(Today’s guest post is by Lindsay Goodwin. I love her unique perspective on Genesis 37. Read it and then please go check out her blog and listen to her music.)
I wonder how Reuben felt when he first realized that his father loved his littlest brother the most.
For years, he had witnessed the bitter rivalry between his mom and aunt/step-mom. He watched his father treat Auntie Rachel with special favor, and there’s more than a good chance that he overheard his mother’s snide jabs. So, when the favoritism bled into the next generation, I wonder how it affected the oldest brother.
And when the youngest brother started having dreams of grandeur? How did that go down?
We know that “[the brothers] hated him and could not speak peacefully to him.” We know that “[the brothers] hated him even more for his dreams and for his words.” But are these descriptions indicative of the brothers in general or, literally, all of the brothers?
In verse 18, “they conspired against him to kill him.” But “they” didn’t include Reuben. When he heard the plan, he led “them” to a different plan: don’t kill the littlest brother…simply stash him in this cistern.
One could easily believe that Reuben, the oldest brother, was simply a sissy…that he couldn’t stomach the idea of killing anyone, much less his brother. Or that he was manipulative…looking for a way to gain favor with his father.
These may be true, but I wonder if perhaps Reuben really loved his brother.
I wonder if he realized that, by thwarting his brothers’ plans, he had helped accomplish God’s. I wonder if he spent the rest of his life trying to compensate for the great injustice he’d been unable to avoid. I wonder how he handled his father’s grief and his brothers’ severe deceit.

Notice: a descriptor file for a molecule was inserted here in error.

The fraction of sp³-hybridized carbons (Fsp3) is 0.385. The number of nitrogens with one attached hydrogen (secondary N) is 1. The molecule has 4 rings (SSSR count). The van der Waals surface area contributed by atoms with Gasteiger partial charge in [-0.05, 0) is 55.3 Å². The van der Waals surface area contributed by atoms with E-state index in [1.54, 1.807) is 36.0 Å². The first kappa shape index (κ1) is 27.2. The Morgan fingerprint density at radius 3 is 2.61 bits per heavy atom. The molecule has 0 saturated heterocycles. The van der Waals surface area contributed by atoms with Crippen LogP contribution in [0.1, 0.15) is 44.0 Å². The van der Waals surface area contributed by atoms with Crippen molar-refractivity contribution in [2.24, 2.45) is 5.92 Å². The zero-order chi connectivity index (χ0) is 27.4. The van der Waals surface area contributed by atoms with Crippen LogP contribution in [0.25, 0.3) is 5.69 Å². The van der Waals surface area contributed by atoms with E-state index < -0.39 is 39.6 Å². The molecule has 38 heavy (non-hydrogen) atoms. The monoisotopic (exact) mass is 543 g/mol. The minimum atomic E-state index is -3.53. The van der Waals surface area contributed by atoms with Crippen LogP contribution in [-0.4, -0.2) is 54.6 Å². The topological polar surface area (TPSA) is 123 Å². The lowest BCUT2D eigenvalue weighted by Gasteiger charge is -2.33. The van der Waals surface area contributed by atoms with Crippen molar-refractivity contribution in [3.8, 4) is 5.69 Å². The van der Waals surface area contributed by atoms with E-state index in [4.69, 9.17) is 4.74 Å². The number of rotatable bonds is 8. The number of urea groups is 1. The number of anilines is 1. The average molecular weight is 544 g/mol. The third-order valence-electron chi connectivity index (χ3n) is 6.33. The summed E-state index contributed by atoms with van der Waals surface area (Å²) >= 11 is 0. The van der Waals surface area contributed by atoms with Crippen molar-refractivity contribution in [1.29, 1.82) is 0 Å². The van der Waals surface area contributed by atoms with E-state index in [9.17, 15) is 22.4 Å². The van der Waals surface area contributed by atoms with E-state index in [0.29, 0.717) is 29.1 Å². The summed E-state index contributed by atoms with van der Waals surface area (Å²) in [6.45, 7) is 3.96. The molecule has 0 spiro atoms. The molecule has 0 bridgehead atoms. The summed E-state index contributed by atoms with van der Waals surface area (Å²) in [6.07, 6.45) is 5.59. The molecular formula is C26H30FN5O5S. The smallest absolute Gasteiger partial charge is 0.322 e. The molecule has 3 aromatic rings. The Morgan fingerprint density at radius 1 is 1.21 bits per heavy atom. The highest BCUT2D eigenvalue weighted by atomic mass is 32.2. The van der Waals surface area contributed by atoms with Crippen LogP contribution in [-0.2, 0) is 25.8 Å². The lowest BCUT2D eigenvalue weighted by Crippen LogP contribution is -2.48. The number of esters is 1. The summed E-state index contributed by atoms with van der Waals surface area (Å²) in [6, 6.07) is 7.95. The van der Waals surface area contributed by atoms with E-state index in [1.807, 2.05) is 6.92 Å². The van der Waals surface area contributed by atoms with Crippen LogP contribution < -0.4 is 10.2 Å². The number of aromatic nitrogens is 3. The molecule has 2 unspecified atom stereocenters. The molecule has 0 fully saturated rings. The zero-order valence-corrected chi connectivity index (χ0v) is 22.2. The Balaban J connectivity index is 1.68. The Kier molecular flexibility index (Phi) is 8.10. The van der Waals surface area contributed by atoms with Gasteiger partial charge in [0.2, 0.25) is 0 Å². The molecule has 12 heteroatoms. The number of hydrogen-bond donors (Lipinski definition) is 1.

As he tore his robe, did he realize that God was completely in control? As he wailed about where to turn next, did he ever consider consulting God on the matter?
I’m the oldest.
I thought plenty of times about tossing my little brother down a cistern. And now, I’m a mother. My children are very different people, and there are times when I want to throw each of them down a cistern, as well. 😉 I even have dreams…I believe some of them are God-given.
Still, the extent to which the themes of this chapter are carried out is foreign to me. Extreme favoritism, extreme jealousy, murderous intent… Who are these people?
The character with whom I identify the most is Reuben: the older brother who tries to overcome his natural selfish desires and still finds his effort lacking in his own eyes. We’ll never know if he tried everything he possibly could to save Joseph. We’ll never know exactly why he tore his robe: was he mourning the loss of Joseph or was he mourning the fact that he had to go back and face Jacob?
What we do know is this: No matter what, God’s will came to be in the end. The events of Genesis Chapter 37 lead directly to the salvation of Israel. The events of Genesis Chapter 37 lead directly to the fulfillment of Joseph’s dreams. God is in control, even if Reuben’s not.
I wonder if Reuben’s okay with that.
I wonder if I am…
“Who are these people?” Great question. The answer is something I think most people don’t want to admit too. I think it’s us. You, me, everyone. Harsh? Yes. True? Maybe. The Bible is full of regular people dealing with regular problems (sins).
So good. I enjoyed the post.
Thanks, Jon. I agree that we can see parts of ourselves reflected in these stories, but I think it’s the we that we’d be w/o the power of the Holy Spirit working in and through us. My first reaction is always, “I would never even think of that!” But then I remember that I have the Holy Spirit, and that changes everything! 🙂
Ah, yes so true. Learning to lean into the Holy Spirit. Learning to “listen” to Him is something I am still learning to do. He is probably working in me (us) more than I realize.